Solis requests the Court to accept his pleading in light of the difficulties in proceeding as a prisoner pro se and because pro se pleadings are to be construed liberally. Further, Solis asserts he has included admissible evidence and that he has sought in good faith to present the evidence to the Court.
Pro se pleadings are liberally construed. Haines v. Kerner, 404 U.S. 519, 520 (1972); Bernhardt v. Los Angeles County, 339 F.3d 920, 925 (9th Cir. 2003) ([c]ourts have a duty to construe pro se pleadings liberally, including pro se motions). Indeed, courts should construe liberally motion papers and pleadings filed by pro se inmates and should avoid applying summary judgment rules strictly. Thomas v. Ponder, 611 F.3d 1144, 1150 (9th Cir. 2010); see also Frost v. Symington, 197 F.3d 348, 352 (9th Cir.1999). Further, this Court has "broad discretion in interpreting and applying their local rules." Delange v. Dutra Constr. Co., Inc., 183 F.3d 916, 919 (9th Cir.1999) (quoting Miranda v. S. Pac. Transp., 710 F.2d 516, 521 (9th Cir.1983)).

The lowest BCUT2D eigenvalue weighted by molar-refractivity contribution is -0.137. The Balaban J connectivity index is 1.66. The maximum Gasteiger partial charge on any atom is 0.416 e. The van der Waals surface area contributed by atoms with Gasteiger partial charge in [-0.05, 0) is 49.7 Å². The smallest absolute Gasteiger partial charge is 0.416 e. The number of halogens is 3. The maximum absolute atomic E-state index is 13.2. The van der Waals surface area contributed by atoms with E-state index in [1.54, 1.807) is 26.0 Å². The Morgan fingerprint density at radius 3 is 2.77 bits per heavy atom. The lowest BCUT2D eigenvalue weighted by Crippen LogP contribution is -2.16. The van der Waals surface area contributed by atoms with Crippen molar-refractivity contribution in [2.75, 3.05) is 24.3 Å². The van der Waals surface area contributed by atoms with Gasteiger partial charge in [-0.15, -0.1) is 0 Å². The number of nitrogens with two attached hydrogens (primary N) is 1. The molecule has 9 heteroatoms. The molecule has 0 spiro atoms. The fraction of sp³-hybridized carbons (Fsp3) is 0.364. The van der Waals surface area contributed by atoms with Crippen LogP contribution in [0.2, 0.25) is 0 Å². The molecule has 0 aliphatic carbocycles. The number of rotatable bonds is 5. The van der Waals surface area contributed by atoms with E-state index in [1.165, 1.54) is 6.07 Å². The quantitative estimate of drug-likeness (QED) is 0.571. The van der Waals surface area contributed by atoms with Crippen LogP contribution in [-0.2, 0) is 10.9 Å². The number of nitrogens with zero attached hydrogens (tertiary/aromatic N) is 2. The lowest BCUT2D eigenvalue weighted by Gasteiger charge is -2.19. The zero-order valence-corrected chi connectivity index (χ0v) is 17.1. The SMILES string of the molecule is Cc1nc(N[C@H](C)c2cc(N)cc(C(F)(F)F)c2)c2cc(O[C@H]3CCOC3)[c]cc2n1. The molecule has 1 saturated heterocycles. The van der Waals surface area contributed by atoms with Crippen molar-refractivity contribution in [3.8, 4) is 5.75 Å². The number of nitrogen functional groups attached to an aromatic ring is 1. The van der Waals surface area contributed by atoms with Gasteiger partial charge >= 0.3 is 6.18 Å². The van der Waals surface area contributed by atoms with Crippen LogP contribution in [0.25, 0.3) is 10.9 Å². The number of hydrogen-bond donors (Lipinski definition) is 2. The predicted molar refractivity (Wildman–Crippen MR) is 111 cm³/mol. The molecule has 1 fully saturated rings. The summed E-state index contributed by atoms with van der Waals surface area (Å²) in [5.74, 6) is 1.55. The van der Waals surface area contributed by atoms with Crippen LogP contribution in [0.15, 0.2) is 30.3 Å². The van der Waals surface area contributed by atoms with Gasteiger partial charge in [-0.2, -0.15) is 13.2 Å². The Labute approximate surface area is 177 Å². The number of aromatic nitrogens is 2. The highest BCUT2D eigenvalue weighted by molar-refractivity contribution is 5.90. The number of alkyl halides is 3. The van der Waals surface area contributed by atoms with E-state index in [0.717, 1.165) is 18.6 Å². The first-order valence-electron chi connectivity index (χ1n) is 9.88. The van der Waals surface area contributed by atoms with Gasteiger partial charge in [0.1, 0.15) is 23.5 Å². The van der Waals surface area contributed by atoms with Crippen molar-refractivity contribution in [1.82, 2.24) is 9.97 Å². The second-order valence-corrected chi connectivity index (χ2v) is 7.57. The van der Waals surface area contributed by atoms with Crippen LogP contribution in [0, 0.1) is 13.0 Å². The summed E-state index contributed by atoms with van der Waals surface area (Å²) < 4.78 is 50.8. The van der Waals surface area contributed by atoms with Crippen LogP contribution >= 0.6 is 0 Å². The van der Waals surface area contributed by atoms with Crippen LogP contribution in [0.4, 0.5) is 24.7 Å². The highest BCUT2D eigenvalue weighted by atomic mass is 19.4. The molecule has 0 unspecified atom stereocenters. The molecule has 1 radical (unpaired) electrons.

Although Solis has not complied with the local rule, the Court does not find it appropriate to elevate form over substance and strictly enforce LRCiv 56 in this instance. The Court will deny the request.
Rascon's Motion to Accept Late Filing (Doc. 60)
Rascon has requested the Court accept its response to Solis's Motion for Extension of Time and has lodged his proposed response. Although Rascon's response was due on Friday, January 24, 2014, Rascon was unable to file the response on that date due to a nationwide electronic filing system shutdown. The Court will accept Rascon's ...